Injury Biomechanics and Control: Optimal Protection from Impact
Using examples from automotive, aviation, and military areas, the authors demonstrate how optimal shock isolation theory enables designers to improve the performance of protective equipment by incorporating control and optimization methods developed for shock isolation systems.
The first part of Injury Biomechanics and Control lays down the engineering foundation, setting forth core principles and techniques, including:
Fundamentals of impact and shock isolation systems
Basic optimal shock isolation for single-degree-of-freedom systems
Optimal shock isolation for multi-degree-of-freedom systems
The second part applies the principles set forth in the first part to solve real-world problems, using simple mathematical models that simulate the mechanical response of human bodies to impact loads in order to optimize shock isolation systems. This book enables scientists, engineers, and students in mechanical, biomechanical, and biomedical engineering to fully realize the potential of shock isolation methods for the development of protective equipment and devices.
CHAPTER 1 INTRODUCTION.
1.1 The Structure of the Book.
1.2 Related Studies.
CHAPTER 2 FUNDAMENTALS OF IMPACT AND SHOCK ISOLATION.
2.1 Shock Loading: Basic Models and Characteristics.
2.2 Shock Isolation.
2.3 The Isolator as a Control Medium: Active and Passive Isolators.
2.4 Does Isolation of an Object from the Base Always Lead to a Reduction in the Shock Load Transmitted to the Object?.
CHAPTER 3 BASIC OPTIMAL SHOCK ISOLATION: SINGLE DEGREE OF FREEDOM SYSTEMS.
3.1 Basic Problems.
3.2 Limiting Performance Analysis: Basic Concept and Analytical Results.
3.3 Limiting Performance Analysis: Computational Approach.
3.4 Parametric Optimization.
3.5 Pre-Acting Control for Shock Isolators.
3.6 Best and Worst Disturbance Analyses.
CHAPTER 4 OPTIMAL SHOCK ISOLATION FOR MULTI-DEGREE-OF-FREEDOM SYSTEMS.
4.1 Optimal Shock Isolation for a Two-Component Viscoelastic Object.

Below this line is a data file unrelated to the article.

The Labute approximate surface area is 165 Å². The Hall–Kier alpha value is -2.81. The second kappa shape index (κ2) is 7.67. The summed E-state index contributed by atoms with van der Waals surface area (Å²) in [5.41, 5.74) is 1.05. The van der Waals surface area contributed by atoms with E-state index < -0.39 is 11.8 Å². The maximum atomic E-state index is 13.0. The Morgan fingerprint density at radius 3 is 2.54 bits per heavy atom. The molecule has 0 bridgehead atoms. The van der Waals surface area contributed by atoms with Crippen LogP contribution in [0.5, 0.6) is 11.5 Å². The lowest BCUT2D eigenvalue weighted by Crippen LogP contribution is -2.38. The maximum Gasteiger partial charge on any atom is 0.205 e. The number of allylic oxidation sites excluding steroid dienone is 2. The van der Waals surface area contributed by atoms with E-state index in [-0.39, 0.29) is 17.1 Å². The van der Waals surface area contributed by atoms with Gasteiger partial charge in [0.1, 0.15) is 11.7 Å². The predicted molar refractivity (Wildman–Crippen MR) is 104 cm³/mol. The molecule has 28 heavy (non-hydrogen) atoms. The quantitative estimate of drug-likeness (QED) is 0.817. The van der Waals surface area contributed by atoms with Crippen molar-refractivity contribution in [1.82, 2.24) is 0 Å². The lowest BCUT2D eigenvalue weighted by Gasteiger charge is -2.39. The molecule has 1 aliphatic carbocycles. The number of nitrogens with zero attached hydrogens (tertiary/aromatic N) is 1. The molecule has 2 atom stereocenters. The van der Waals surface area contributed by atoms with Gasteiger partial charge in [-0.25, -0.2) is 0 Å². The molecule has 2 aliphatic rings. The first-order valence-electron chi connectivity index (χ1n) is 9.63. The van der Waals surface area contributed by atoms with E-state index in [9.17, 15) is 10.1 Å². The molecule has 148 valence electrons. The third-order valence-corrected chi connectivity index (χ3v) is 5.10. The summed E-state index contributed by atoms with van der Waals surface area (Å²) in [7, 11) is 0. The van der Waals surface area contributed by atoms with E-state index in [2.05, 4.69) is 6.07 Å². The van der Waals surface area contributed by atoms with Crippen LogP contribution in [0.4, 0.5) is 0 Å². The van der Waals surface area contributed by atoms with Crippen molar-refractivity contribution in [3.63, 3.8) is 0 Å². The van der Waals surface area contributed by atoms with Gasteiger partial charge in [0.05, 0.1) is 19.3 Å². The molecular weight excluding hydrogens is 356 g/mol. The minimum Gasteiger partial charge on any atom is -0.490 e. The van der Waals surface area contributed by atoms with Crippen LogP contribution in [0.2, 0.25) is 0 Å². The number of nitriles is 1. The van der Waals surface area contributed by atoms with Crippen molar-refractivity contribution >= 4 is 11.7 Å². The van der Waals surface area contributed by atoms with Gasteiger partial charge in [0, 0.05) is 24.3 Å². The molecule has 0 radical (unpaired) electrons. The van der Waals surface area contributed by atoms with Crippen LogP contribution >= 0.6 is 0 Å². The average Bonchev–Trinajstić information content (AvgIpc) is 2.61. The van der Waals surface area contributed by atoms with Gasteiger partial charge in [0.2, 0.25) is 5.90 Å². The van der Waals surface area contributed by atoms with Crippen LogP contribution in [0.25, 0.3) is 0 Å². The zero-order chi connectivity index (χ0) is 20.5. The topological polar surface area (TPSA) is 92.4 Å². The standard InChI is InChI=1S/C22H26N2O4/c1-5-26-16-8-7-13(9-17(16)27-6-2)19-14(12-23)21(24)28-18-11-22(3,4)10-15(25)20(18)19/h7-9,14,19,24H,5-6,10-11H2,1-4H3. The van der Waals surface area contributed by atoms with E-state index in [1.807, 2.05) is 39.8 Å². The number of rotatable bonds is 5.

4.2 Optimal Shock Isolation for Three-Component Structures.
CHAPTER 5 SPINAL INJURY CONTROL.
5.1 Description of the Model.
5.2 Minimization of the Occupant’s Displacement subject to a Constraint Imposed on the Spinal Compressive Force.
5.3 Spinal Injury Control System with two Shock Isolators.
5.4 MADYMO Simulation for the Limiting Performance Analysis.
CHAPTER 6 THORACIC INJURY CONTROL.
6.1 Smart Restraint Systems.
6.2 Basic Concept of Restraint Force Control.
6.3 Limiting Performance Analysis for the Prevention of Thoracic Injuries in a Frontal Car Crash.
6.4 Feedback Control of the Elastic Restraint Force on the Basis of the Two-Mass Thorax Injury Model.
CHAPTER 7 HEAD INJURY CONTROL.
7.1 Head Injury Criterion: Historical Perspectives.
7.2 Minimization of the Deceleration Distance for Constrained HIC.
7.3 Minimization of the HIC for Constrained Deceleration Distance.
7.4 Alternative Control Laws.
CHAPTER 8 INJURY CONTROL FOR WHEELCHAIR OCCUPANTS.
8.2 Optimal Shock Isolation of Single-Degree-of-Freedom System.
8.3 Simulation Using MADYMO.
Dmitry V. Balandin, Dsc (Physics And Mathematics), is the Chair of Numerical and Functional Analysis at Nizhny Novgorod State University, Nizhny Novgorod, Russia. His areas of expertise include shock isolation, automatic control, and theoretical mechanics. He received his MS, PhD, and DSc, from Nizhny Novgorod State University, Institute for Problems in Mechanics of the USSR Academy of Sciences, and Moscow State University, respectively.
Nikolai N. Bolotnik, Dsc (Physics And Mathematics), is the head of the Laboratory of Robotics and Mechatronics at the Institute for Problems in Mechanics of the Russian Academy of Sciences, Moscow, Russia. His areas of expertise include optimal control, shock isolation, and robotics. He received his MS, PhD, and DSc degrees from Moscow Institute of Physics and Technology, Institute for Problems in Mechanics of the USSR Academy of Sciences, and Moscow State University, respectively.
Jeff R. Crandall, PhD, received his BA degree from Dartmouth College and his PhD from the University of Virginia, where he is currently a professor in the Department of Mechanical and Aerospace Engineering and Director of the Center for Applied Biomechanics. His research involves characterizing human response and injury during dynamic loading.
Sergey V. Purtsezov, PhD, received his MS and PhD degrees from the Nizhny Novgorod State University, Russia, and is presently a research scientist at the Center for Applied Biomechanics of the University of Virginia. His research interests include shock isolation, measurement, and modeling in biomechanics.
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